This is probably going to make me sound ancient, but I remember doing my radio station budget with a calculator, a #2 pencil and a Big Pink eraser. I wasn’t alone; everyone did their budgets this way once upon a time.
In those early days of computers entering the radio station, the first department I remember computerizing was the traffic department. Oh, I so remember our doing that transition.
We were going into our first holiday weekend, that time when traffic needs to prepare five traffic logs for each radio station to get through a three-day weekend. What was supposed to make us fast and efficient saw us spending time going into Saturday to get the logs done. I remember the look on my traffic director’s face. It was one of those “are you going to make me do this again” kinds of looks. (I did)
Computers weren’t really all that fast in those early days, but the promise was clearly there that this would be a better way over time.
Seeing budget time coming up, I said to my business manager, let’s take a course at the local community college in Excel and do our budget this year on a computer. She loved the idea and the two of us went back to school to learn how to use Excel spreadsheets.
We cranked out our first budget and it was amazing. It was clean, easily read and best of all it showed that we were going to have a great year for the company.
Everything was great, until my boss, one of the two owners of the group showed up to review my budget. He was NOT impressed that we had computerized the process. He basically said I don’t care how it looks or what it says, but is it right. He then proceeded to take a calculator out of his pocket and crunch the numbers. Very quickly he found all kinds of errors.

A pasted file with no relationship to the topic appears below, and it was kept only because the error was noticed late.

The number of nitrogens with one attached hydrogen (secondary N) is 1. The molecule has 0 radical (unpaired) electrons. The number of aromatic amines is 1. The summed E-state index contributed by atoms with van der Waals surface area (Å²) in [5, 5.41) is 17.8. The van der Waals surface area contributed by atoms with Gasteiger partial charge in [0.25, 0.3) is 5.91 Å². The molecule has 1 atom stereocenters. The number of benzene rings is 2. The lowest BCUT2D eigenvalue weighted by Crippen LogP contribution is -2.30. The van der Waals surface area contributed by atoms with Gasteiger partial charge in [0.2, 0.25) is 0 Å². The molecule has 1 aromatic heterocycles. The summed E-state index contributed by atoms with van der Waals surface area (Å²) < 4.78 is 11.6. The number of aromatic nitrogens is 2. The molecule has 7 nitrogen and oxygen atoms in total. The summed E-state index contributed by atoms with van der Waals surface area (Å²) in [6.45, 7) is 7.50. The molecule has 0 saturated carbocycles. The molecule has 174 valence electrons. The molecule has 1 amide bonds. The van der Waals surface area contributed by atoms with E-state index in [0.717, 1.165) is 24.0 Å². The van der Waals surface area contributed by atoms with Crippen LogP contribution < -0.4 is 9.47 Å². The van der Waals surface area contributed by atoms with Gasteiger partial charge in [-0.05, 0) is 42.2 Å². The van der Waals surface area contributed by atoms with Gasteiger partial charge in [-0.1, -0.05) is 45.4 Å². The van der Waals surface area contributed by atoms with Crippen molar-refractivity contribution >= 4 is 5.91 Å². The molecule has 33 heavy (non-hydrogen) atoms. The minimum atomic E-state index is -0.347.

Color me embarrassed.
The bad news was we hadn’t mastered the Excel spreadsheet in our first attempt doing our station budget on this computer program. The good news was we were able to fix all the problems and hand my boss a revised budget for him to take back on the plane to the home office.
The following year, the home office announced that all radio stations in the group were to do their station budget on Excel.
Spreadsheet programs, as it turns out, can allow us to manage a lot of numbers and monitor what’s going on in our businesses. They are invaluable, but not omniscient.
Results can’t be engineered. Just simply knowing the inputs doesn’t allow one to always accurately predict the outputs.
It was Benoit Mandelbrot who first said that economic analysts were too dependent on “Joseph effects” which means things happen in a continuous and predictable model and turning a blind eye to “Noah effects” which creates chaos and completely destroys those same models.
Another way of saying it is that when something doesn’t fit your nice little model, just ignore it. That’s never been a solid plan. It’s why people don’t often see stock market crashes coming or innovations like the iPhone, the Internet and WiFi, but these things always happen and when they do they steer the course of history.
Remember the financial crisis of 2008? Mandelbrot understood how things like this happened. (Noah effects)
In the world of radio today, we have BEATS 1, Pandora, Spotify and others. Over-the-air broadcasters did not see these “Noah effects” on their data driven and ROI focused spreadsheets. They were living in “Joseph world.”
In his new book “Team of Teams” General Stanley McChrystal tells the story of when he took over Special Forces in Iraq. Specials Forces was winning every battle but America was losing the war. McChrystal learned that the problem wasn’t that his teams weren’t doing their jobs right but that they weren’t doing the right jobs.
McChrystal says “In complex environments, resilience often spells success, while even the most brilliantly engineered fixed solutions are often insufficient or counterproductive.” For many radio companies the problem isn’t that they’re not performing to plan, but that the plan itself is flawed. It often is based on assumptions that don’t hold true in every radio market the company operates in.
The answer to this problem is to hire great leaders and let them lead.